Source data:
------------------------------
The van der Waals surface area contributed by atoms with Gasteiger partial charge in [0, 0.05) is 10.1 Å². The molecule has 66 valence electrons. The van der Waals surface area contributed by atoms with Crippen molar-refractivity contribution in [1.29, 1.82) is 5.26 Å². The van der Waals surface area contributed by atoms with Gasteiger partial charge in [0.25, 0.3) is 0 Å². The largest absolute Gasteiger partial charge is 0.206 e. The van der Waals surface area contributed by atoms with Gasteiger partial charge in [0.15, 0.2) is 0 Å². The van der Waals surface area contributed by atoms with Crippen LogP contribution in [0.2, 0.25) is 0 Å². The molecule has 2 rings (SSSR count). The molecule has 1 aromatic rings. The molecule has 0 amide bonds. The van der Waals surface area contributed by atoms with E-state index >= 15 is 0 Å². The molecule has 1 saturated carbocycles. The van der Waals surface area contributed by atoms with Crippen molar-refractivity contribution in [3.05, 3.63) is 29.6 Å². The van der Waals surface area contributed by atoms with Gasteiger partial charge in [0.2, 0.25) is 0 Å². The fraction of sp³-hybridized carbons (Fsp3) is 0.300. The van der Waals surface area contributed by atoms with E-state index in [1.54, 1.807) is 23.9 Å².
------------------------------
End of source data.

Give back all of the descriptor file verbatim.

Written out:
The van der Waals surface area contributed by atoms with Gasteiger partial charge in [0, 0.05) is 10.1 Å². The molecule has 66 valence electrons. The van der Waals surface area contributed by atoms with Crippen molar-refractivity contribution in [1.29, 1.82) is 5.26 Å². The van der Waals surface area contributed by atoms with Gasteiger partial charge in [0.25, 0.3) is 0 Å². The largest absolute Gasteiger partial charge is 0.206 e. The van der Waals surface area contributed by atoms with Gasteiger partial charge in [0.15, 0.2) is 0 Å². The van der Waals surface area contributed by atoms with Crippen LogP contribution in [0.2, 0.25) is 0 Å². The molecule has 2 rings (SSSR count). The molecule has 1 aromatic rings. The molecule has 0 amide bonds. The van der Waals surface area contributed by atoms with E-state index >= 15 is 0 Å². The molecule has 1 saturated carbocycles. The van der Waals surface area contributed by atoms with Crippen molar-refractivity contribution in [3.05, 3.63) is 29.6 Å². The van der Waals surface area contributed by atoms with Gasteiger partial charge in [0.2, 0.25) is 0 Å². The fraction of sp³-hybridized carbons (Fsp3) is 0.300. The van der Waals surface area contributed by atoms with E-state index in [1.54, 1.807) is 23.9 Å².